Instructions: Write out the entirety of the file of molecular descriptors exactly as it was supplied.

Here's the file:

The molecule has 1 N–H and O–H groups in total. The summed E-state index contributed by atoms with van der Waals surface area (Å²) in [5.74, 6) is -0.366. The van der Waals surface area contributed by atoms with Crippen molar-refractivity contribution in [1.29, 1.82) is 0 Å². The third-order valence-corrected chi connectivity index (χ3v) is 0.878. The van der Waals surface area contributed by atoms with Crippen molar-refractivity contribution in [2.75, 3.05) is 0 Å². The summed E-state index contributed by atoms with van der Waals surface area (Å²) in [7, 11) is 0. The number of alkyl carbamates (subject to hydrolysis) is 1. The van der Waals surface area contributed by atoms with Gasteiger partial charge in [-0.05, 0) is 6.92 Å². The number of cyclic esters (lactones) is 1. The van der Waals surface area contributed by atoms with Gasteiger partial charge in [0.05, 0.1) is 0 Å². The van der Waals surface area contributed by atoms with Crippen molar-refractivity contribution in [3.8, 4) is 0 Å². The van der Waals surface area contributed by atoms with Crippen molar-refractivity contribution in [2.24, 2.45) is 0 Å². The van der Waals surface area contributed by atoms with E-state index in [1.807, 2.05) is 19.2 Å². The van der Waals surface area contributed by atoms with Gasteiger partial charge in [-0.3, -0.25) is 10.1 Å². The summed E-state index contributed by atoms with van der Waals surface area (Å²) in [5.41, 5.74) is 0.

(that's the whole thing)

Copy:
The molecule has 1 N–H and O–H groups in total. The summed E-state index contributed by atoms with van der Waals surface area (Å²) in [5.74, 6) is -0.366. The van der Waals surface area contributed by atoms with Crippen molar-refractivity contribution in [1.29, 1.82) is 0 Å². The third-order valence-corrected chi connectivity index (χ3v) is 0.878. The van der Waals surface area contributed by atoms with Crippen molar-refractivity contribution in [2.75, 3.05) is 0 Å². The summed E-state index contributed by atoms with van der Waals surface area (Å²) in [7, 11) is 0. The number of alkyl carbamates (subject to hydrolysis) is 1. The van der Waals surface area contributed by atoms with Gasteiger partial charge in [-0.05, 0) is 6.92 Å². The number of cyclic esters (lactones) is 1. The van der Waals surface area contributed by atoms with Gasteiger partial charge in [0.05, 0.1) is 0 Å². The van der Waals surface area contributed by atoms with Crippen molar-refractivity contribution in [3.8, 4) is 0 Å². The van der Waals surface area contributed by atoms with Crippen molar-refractivity contribution in [2.24, 2.45) is 0 Å². The van der Waals surface area contributed by atoms with E-state index in [1.807, 2.05) is 19.2 Å². The van der Waals surface area contributed by atoms with Gasteiger partial charge in [-0.3, -0.25) is 10.1 Å². The summed E-state index contributed by atoms with van der Waals surface area (Å²) in [5.41, 5.74) is 0.